Buckcherry is the rare band whose talent has allowed them to get away with using F-bombs in their biggest radio hit—‘Crazy Bitch.’” Yet Todd didn’t hesitate when it came to looking at all sides during the creation of Warpaint.  “I don’t censor myself when I write,” he understates. “I use profanity in my everyday life and it’s all around me, and us. So, on this record, I looked at all my lyrics, and if I felt swearing might be overdone, I changed it. But if it was needed, I left it, because, ultimately, I have to be happy with it.”

Warpaint delivers an aural punch, a refreshing boldness even on the ballads, and stellar lead guitar work (check out the fretwork on “Vacuum”) and the album closes with an unexpected kick.  Todd explains: “’Radio Song’ is introspective look at myself my part in things. And ‘No Regrets’ is so heavy for me to listen to. Stevie came in with this music, saying he wanted to write a punky, Social Distortion-type song. It was amazing, so I went back to my 15-year-old punk rock self and what was going on with me. I thought about the independent records I listened to then, and what they meant to me, plus all the dysfunction that was going on in my home when I was growing up. And it all came out of me in this song.”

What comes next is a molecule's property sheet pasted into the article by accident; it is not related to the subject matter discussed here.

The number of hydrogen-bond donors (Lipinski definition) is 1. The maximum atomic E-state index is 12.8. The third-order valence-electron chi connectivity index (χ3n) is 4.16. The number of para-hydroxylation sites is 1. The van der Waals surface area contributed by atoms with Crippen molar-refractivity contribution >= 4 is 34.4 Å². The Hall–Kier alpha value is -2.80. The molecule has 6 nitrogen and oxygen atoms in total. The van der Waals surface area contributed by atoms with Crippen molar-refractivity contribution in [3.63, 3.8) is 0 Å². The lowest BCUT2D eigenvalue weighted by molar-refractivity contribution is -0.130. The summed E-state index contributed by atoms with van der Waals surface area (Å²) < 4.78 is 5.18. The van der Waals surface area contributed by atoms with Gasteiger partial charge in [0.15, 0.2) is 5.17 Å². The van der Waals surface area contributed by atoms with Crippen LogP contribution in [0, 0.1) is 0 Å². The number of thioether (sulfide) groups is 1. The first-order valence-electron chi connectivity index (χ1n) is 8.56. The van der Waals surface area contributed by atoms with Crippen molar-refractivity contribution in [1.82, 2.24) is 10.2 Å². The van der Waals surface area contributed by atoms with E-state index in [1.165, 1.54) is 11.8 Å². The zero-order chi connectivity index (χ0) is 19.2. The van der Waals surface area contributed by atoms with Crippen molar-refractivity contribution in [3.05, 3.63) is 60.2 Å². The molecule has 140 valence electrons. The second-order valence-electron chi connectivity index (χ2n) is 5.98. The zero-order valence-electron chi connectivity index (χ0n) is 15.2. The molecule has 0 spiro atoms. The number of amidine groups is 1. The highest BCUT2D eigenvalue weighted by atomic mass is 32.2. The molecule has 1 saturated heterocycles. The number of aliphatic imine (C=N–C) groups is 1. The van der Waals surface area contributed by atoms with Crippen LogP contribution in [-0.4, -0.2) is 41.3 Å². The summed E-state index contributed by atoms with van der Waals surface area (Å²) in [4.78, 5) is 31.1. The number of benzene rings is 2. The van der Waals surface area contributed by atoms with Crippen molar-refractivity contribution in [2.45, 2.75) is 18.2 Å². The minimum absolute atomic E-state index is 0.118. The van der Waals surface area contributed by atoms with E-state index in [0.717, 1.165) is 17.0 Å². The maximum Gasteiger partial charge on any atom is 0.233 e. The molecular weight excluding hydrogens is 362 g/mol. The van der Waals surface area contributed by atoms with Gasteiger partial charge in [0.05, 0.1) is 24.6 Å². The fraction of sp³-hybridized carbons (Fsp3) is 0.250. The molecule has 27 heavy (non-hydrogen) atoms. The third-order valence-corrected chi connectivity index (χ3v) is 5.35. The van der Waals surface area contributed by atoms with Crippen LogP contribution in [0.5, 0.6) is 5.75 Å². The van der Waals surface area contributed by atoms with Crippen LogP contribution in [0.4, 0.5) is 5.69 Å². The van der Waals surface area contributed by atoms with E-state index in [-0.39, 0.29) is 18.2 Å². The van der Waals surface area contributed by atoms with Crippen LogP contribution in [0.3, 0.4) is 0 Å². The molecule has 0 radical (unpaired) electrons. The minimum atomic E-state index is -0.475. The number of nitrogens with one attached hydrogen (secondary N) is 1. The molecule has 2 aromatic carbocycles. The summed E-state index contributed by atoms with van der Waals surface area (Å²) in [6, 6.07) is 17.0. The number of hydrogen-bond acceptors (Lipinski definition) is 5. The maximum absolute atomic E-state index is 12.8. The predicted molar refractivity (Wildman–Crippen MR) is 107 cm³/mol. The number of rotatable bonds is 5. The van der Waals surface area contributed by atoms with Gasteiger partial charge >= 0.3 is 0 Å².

The raucous “Devil in the Details” ends Warpaint with “a fiery burnout. I like to put songs like that deep on the record so that people who are really into your band–for more than just the single–get to discover something cool. Just a little thank-you for sticking around to the end.”

Then, of course, there’s the wild-card on Warpaint: Buckcherry’s take on Nine Inch Nails’ classic “Head like a Hole. It was just done as a lark, live in the studio, but came out so cool it made the album. “Yeah, it was very organic. I don’t know Trent [Reznor] but I really admire him,” Todd says. “He did his own thing and created a sound for himself–and a brand–and really stuck to it. When I listen to Nine Inch Nails, I admire the honesty, and no rules.”